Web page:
So if a patient has a problem where their kidneys are filtering out too much sodium (Na+), then in most cases the water is going to follow the Na+ (because that’s a lot of “stuff”!). And you should already be predicting that this patient is going to be at risk of fluid volume deficit or dehydration, because they are going to lose water. Osmosis is going to cause the water to follow the sodium right out of the body.

If there’s a condition where the sodium (Na+) moves from inside the blood vessels to the interstitial space, then what do you predict would happen then? The water would follow and also move into the interstitial space, too! And that’s one of the possible causes of edema.

Diffusion for Nursing Students

Diffusion, while similar to osmosis, focuses on the movement of the stuff instead of the water. Here’s how I like to define it: stuff likes to spread out as equally as possible.

Now, it’s important to note that when we’re talking about the human body, this stuff is almost always going to be dissolved in water. BUT diffusion does not require water in order to occur. Just like osmosis, it is a passive process that does not require energy. But it can also happen in the air.

I’m going to give you an example of diffusion you will never forget. If you are squeamish…you might want to skip the next paragraph, lol!

Think about dog poop. When there is a solid pile of dog poop, those dog poop molecules are packed closely together. They want to spread out! So some of the dog poop molecules on the surface diffuse out into the air (where there is currently little to know dog poop molecules present). When those dog poop molecules diffuse into your nose, they connect to your olfactory receptors, and that’s how your brain knows that you smell dog poop. So the next time you smell dog poop…it means you have dog poop in your nose. And you can’t unknow that fact, sorry!

A less gross analogy of diffusion is to think about a part in a large ballroom. Let’s say that 100 people attend. Are they all going to crowd into the same corner? Of course not! That would be totally weird.

Instead, the people would mill about and generally spread out throughout the entire room. Is every single person going to be exactly equidistance from each other? No, of course now. And that’s not going to be true in diffusion either, because molecules (like people!) are always moving about. But in general, the trend is going to be that people will be equally distributed around the room.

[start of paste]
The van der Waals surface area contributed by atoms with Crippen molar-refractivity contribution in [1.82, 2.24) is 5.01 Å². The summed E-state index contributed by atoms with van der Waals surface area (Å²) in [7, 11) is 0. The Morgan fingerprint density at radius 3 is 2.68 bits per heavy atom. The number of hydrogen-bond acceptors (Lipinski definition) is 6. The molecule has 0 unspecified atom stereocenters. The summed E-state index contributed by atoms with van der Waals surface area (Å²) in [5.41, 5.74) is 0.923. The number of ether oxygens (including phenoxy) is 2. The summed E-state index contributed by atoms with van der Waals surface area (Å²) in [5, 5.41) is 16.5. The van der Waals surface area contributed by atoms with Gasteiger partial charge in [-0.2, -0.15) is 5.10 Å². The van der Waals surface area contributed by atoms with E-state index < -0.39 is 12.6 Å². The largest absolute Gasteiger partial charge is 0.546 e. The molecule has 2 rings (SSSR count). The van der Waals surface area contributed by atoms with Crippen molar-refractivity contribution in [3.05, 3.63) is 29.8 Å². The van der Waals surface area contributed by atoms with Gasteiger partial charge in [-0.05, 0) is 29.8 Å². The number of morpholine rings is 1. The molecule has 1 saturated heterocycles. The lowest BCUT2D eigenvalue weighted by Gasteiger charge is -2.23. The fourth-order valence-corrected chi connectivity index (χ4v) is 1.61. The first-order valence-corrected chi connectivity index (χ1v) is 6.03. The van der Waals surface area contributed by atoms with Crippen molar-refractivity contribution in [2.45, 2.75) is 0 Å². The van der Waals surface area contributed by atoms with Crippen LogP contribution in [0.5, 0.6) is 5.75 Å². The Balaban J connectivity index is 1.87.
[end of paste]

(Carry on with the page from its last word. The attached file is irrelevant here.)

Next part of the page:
Diffusion to Predict Disease Symptoms (instead of trying to memorize them)

Diffusion is essential to understand a lot of the normal process of the body. Again, diffusion is a big part of how we urinate! Urine is simply filtered blood, and if you review the Loop of Henle from A&P, then you’ll quickly see that it involves a lot of electrolytes diffusing OUT of the descending loop, then whatever is kept diffuses back INTO the ascending tubule.

This can happen because the direction of diffusion changes. Remember, diffusion causes the “stuff” to want to move from crowded areas to less crowded areas. And in the Loop of Henle, the “stuff” starts out crowded in the descending loop so it leaves. But then the loop is kind of empty of stuff…so now the “stuff” wants to diffuse back in again!

Diffusion is also essential in the lungs. We literally wouldn’t be able to breath without diffusion. It’s the reason why the aveoli walls are so incredibly thin…because oxygen and carbon dioxide molecules both need to diffuse through.

Think about it…when you breath in, you have relatively more oxygen in your lungs than the blood cells returning to your lungs carrying all that carbon dioxide. So the carbon dioxide wants to move away from the red blood cells (because there’s a lot of carbon dioxide there) and move toward the lungs (where there’s a lot of oxygen, but not a lot of carbon dioxide…yet).

And the oxygen wants the reverse…there’s a lot of oxygen in the lungs, and not a lot in the capillaries. So the oxygen diffuses into the capillaries to spread out.

Eventually, there is enough oxygen that has moved into the blood vessels, and enough carbon dioxide that has moved into the lungs, that diffusion slows down. And that is when you exhale to get rid of all that diffused carbon dioxide waste, and breathe in more oxygen to restart the process.

Isn’t the human body amazing?!?

The Silver Bullet Study System Helps You Apply Osmosis & Diffusion to Exams

Are you ready to transform the way you study and think in nursing school? Check out my free 10-minute overview of the Silver Bullet Study System. This system isn’t just about passing exams; it’s about teaching you to study in a way that forces your brain to think like a nurse, making a real difference in your future patients’ lives.

And in my Part 2 of this article, I’ll explain Oncotic Pressure and Hydrostatic Pressure, so that you can be fully prepared to tackled Fluids and Electrolytes for yourself!